In 2005, the United Nations General Assembly designated January 27—the anniversary of the liberation of Auschwitz-Birkenau—as International Holocaust Remembrance Day. At first glance, it would seem that the official designation is a step in the right direction. After all, it’s a recognition that genocide is not only destructive of the victims, but of the perpetrators as well. The commemoration, with its call for education about the evils of anti-Semitism, signals an intention to learn from past mistakes.
Institutions and the big picture
Unfortunately, the result has been just the opposite: International Holocaust Day has become a form of “slacktivism”—an empty gesture disguised as meaningful commemoration. It is this sort of lip-service to an ideal—with no actual change on the ground—that has allowed the UN to become, in effect, an enabler of tyranny, oppression, and even genocide.
One could argue that an organization that has consistently cooperated in the demonization of the world’s only Jewish state is not the best choice to commemorate the Holocaust. However, even were the UN less under the control of despots, it would still suffer from a handicap common to public institutions in general: they are focused on the big picture, not on individuals. It is in the nature of institutionalized memorial days to be impersonal, centered on significant dates and well-known places. Individual names and faces are lost in the enormity of it all. As a result, the day itself loses its impact. It becomes about something that happened once upon a time, to faceless masses a long way from here.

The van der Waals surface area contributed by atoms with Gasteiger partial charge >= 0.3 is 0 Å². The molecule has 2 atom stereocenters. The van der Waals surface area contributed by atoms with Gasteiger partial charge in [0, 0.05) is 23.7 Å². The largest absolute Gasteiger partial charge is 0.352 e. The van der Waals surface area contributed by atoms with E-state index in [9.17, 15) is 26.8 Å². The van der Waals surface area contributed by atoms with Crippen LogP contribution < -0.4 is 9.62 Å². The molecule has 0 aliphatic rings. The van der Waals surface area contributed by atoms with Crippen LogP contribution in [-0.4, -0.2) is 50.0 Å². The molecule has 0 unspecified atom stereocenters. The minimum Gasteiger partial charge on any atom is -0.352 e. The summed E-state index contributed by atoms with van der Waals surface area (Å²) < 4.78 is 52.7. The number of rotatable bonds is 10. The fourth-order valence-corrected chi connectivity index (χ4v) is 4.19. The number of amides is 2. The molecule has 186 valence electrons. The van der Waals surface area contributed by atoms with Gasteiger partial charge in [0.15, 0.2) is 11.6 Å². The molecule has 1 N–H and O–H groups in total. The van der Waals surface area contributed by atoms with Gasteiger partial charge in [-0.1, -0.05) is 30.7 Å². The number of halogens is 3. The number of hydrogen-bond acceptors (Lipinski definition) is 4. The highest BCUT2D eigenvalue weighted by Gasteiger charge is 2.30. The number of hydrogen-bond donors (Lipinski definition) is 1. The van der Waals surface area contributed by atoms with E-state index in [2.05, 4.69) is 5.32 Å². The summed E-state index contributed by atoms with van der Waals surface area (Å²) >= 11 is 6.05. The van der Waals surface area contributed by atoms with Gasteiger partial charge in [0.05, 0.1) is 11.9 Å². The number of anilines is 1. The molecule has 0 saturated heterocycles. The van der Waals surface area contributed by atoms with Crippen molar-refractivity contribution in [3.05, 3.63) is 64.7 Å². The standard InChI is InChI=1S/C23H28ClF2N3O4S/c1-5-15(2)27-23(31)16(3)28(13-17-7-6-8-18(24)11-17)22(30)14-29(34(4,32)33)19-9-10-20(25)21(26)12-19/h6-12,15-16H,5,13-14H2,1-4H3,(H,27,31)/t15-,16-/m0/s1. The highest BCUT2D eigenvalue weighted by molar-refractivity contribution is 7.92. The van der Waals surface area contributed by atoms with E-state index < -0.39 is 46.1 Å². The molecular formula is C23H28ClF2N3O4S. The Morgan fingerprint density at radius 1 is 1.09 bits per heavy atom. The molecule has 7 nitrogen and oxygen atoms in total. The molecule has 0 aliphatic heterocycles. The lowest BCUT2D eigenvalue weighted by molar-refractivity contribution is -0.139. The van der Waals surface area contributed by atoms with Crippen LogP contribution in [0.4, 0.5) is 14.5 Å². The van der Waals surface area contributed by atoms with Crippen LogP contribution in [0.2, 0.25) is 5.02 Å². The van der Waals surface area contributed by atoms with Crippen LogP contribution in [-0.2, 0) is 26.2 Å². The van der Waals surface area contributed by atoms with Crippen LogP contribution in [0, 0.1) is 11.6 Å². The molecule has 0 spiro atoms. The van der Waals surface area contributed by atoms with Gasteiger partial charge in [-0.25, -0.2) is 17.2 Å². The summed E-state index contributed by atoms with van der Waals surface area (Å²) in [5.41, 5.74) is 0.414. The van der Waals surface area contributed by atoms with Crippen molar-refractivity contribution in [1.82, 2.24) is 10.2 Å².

Art as civilization’s dream-state
One could make a case that the Diary of Anne Frank has done more to cement the lessons of the Holocaust in the minds of real people than any number of official speeches and ceremonies. In the same way, the film Son of Saul, which portrays an act of humanity in the inhuman hell of Birkenau, will likely have greater impact in conveying the true horror of the Holocaust than any number of well-intentioned commemorations. Art, literature, and film play the same role for civilizations as dreams do for individuals; they allow us to integrate our experiences and learn from them. They allow us not just to remember what happened but to be changed by it.
In order to learn the lessons of the Holocaust, we must see both victims and perpetrators as real people—people like ourselves. While most people will never commit such atrocities, it’s important to remember that those who do are ordinary people in every way—until suddenly they cross the line. With few exceptions, the Nazis and their helpers were not psychopaths; their actions were the result not of what they were, but of what they chose.
Art and literature allow us to enter into the world of others because they engage our empathy for others like ourselves. A book like the Diary of Anne Frank links the lives of those lost in the Shoah with the lives of those now living.
In my own book, a former member of the Birkenau Sonderkommado, Ovadya ben Malka, haunted by what he was forced to do to survive, turns to a rabbi for judgment. “One cannot keep alive the memory of thousands,” Rav Ish-Shalom tells Ovadya. “It just is not possible. Instead, call to mind individuals. Not their deaths, but their lives.” This advice forces Ovadya to see the victims as individuals, people like himself—and so to acknowledge his own humanity, and confront his own responsibility for the choices he’d made.
One person’s worth
This is what days of commemoration really should be used for: to help us confront the reality that a catastrophe as great as the Holocaust was the work of individual human beings, who, like people everywhere, are faced with hard decisions about right and wrong. Instead of distancing the horrors of the Holocaust from us, as the events of International Holocaust Remembrance Day do, we need to keep them close: It could happen here. It could happen now. I could be a victim. I could be a perpetrator.
“Whoever destroys a single life is considered to have destroyed an entire world,” says Mishna (Sandhedrin 4:9) “And whoever saves a life, it is considered to have saved an entire world.” And just as worlds can be lost by one individual at a time, so can they be saved by one individual at a time. In fact, this is the only way of saving worlds.